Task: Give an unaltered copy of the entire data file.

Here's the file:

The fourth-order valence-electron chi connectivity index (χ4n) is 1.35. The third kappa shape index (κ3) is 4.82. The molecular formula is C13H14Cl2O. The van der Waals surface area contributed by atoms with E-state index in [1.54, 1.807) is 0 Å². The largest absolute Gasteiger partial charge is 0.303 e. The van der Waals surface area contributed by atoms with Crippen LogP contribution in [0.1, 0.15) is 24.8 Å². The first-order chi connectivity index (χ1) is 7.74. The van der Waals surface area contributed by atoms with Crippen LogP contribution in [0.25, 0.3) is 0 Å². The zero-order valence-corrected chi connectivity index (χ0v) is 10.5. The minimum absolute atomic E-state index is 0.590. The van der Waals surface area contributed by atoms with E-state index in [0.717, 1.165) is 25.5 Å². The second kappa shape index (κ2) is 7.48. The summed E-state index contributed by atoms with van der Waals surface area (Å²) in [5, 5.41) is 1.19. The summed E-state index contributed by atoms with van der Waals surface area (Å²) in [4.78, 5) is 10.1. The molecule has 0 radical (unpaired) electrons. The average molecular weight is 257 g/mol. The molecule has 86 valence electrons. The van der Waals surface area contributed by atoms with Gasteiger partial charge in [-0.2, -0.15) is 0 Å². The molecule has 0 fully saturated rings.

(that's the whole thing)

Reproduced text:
The fourth-order valence-electron chi connectivity index (χ4n) is 1.35. The third kappa shape index (κ3) is 4.82. The molecular formula is C13H14Cl2O. The van der Waals surface area contributed by atoms with E-state index in [1.54, 1.807) is 0 Å². The largest absolute Gasteiger partial charge is 0.303 e. The van der Waals surface area contributed by atoms with Crippen LogP contribution in [0.1, 0.15) is 24.8 Å². The first-order chi connectivity index (χ1) is 7.74. The van der Waals surface area contributed by atoms with Crippen LogP contribution in [0.25, 0.3) is 0 Å². The zero-order valence-corrected chi connectivity index (χ0v) is 10.5. The minimum absolute atomic E-state index is 0.590. The van der Waals surface area contributed by atoms with E-state index in [0.717, 1.165) is 25.5 Å². The second kappa shape index (κ2) is 7.48. The summed E-state index contributed by atoms with van der Waals surface area (Å²) in [5, 5.41) is 1.19. The summed E-state index contributed by atoms with van der Waals surface area (Å²) in [4.78, 5) is 10.1. The molecule has 0 radical (unpaired) electrons. The average molecular weight is 257 g/mol. The molecule has 86 valence electrons. The van der Waals surface area contributed by atoms with Gasteiger partial charge in [-0.2, -0.15) is 0 Å². The molecule has 0 fully saturated rings.